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I'm trying to figure out a way to store user-generated text securely in a database (so that only the user is the one who can access his/her stored text). I could have Rails encrypt and decrypt the user's text entries using the user's password as the key, but if the user ever forgot their password there would be no way to ever decrypt their previous content/text (since the Rails app uses BCrypt to store only a hash of the password).

Does anyone know how that could be done? It looks like Dropbox does something like it: "All files stored on Dropbox servers are encrypted (AES-256) and are inaccessible without your account password." (http://www.dropbox.com/help/27) Yet they allow you to reset your password and I'm assuming they don't store your plain text password anywhere.

What am I missing? Any suggestions would be greatly appreciated. Thanks!

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I don't believe that Dropbox (and others) have data that are "inaccessible without your account password". What they're saying is that they can decrypt it, but they won't do so for you without first authenticating you. Presumably they keep the keys and encrypted data plenty separated, so that if someone loses a hard drive, the data will be safe. –  Bill Dueber Dec 10 '10 at 1:52

2 Answers 2

up vote -1 down vote accepted

Build on Gintautas' Option 1 with a two-prong encryption plan:

  1. Apply option 1, with a key that is known to the server, and
  2. Store the database on disk in an encrypted format with a key that is known only to the server. E.g., in an encrypted volume. When the server starts up, the key must be manually entered in order to access the database.

This "static security" provided by part 2 protects against an intruder in the system gaining access to the database files. Maybe not 100% the exact security you're after, but getting closer.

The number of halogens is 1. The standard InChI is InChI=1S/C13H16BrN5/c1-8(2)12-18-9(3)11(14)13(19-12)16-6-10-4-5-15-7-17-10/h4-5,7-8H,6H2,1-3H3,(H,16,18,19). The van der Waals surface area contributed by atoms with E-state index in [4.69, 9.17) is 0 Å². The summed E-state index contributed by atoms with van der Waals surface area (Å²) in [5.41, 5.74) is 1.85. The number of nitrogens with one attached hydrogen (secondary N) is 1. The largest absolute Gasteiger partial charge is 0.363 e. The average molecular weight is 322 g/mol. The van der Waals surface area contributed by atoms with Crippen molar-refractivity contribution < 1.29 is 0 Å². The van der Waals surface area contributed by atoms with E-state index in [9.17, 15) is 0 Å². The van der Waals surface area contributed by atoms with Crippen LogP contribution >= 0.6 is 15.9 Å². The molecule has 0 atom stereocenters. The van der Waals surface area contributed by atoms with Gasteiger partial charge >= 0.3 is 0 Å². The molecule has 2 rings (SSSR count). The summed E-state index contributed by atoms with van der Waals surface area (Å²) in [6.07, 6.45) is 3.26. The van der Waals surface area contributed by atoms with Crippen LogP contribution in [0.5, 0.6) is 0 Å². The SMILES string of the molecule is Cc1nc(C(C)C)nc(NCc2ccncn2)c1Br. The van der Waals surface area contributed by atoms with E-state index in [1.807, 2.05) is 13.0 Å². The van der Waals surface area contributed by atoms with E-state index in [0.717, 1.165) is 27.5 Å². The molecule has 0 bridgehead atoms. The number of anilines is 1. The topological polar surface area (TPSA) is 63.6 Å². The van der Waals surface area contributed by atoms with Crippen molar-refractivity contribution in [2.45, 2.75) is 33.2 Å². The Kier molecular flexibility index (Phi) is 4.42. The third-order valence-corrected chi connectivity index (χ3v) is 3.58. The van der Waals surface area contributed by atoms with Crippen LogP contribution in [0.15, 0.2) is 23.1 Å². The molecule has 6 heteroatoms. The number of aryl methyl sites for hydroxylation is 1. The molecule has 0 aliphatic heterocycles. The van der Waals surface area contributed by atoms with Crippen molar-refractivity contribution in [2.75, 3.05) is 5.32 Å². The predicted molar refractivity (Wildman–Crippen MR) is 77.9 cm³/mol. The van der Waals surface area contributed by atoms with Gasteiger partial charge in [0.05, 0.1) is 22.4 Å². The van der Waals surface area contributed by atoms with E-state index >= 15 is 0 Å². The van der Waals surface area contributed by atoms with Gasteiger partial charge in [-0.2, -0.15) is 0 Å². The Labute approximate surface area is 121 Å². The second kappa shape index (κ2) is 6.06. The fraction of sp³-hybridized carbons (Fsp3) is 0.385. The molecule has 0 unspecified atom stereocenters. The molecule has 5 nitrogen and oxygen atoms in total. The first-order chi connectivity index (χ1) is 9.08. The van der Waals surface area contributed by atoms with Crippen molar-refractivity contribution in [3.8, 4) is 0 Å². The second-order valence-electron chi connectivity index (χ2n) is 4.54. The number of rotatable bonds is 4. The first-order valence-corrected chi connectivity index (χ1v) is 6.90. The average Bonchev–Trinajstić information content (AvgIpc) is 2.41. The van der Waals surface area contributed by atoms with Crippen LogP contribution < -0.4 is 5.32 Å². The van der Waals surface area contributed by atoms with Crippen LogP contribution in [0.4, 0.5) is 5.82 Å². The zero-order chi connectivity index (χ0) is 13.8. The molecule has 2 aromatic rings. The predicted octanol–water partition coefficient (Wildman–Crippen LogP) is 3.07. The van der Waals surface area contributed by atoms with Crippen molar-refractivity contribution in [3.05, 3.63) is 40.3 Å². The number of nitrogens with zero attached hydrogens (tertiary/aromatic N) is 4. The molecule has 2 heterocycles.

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Usually hacked systems are live, so if an encrypted volume has been mounted on startup, the attacker would be able to read it all. I do not see any benefits to your suggestion. –  Gintautas Miliauskas Dec 19 '10 at 21:32

Logic dictates that are only two options:

  1. You encrypt using a key known to the server (user's key hash or some other identifier). Intruders can potentially read all the encrypted data, but the user can never lose the encryption token because it is on your server.
  2. You encrypt the data using a key known to the user only (e.g. his password). Then intruders will not be able to read encrypted data, but if the user loses his key, the data is as good as a pile of random bits.

It's clear that Dropbox has chosen (1) from the fact that they allow to reset your password.

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Thanks. That makes sense. So how then do you follow option 1 without giving an intruder on the server access to the encrypted content and the key to decrypt it (since I'm assuming the key must be stored on the server)? That is, the web app needs access to the database and the encryption key so if you gain access to the web server, you gain access to the data, right? If that's the case, what security would that method of encryption/decryption provide? Sorry, I must be missing something obvious here. –  James C. Dec 10 '10 at 3:36
The security gain is that it's not enough to have access to user's data, you also have to access the password to that data, which may be more secure (e.g., stored on an isolated web service on a separate security-hardened machine). –  Gintautas Miliauskas Dec 19 '10 at 21:30

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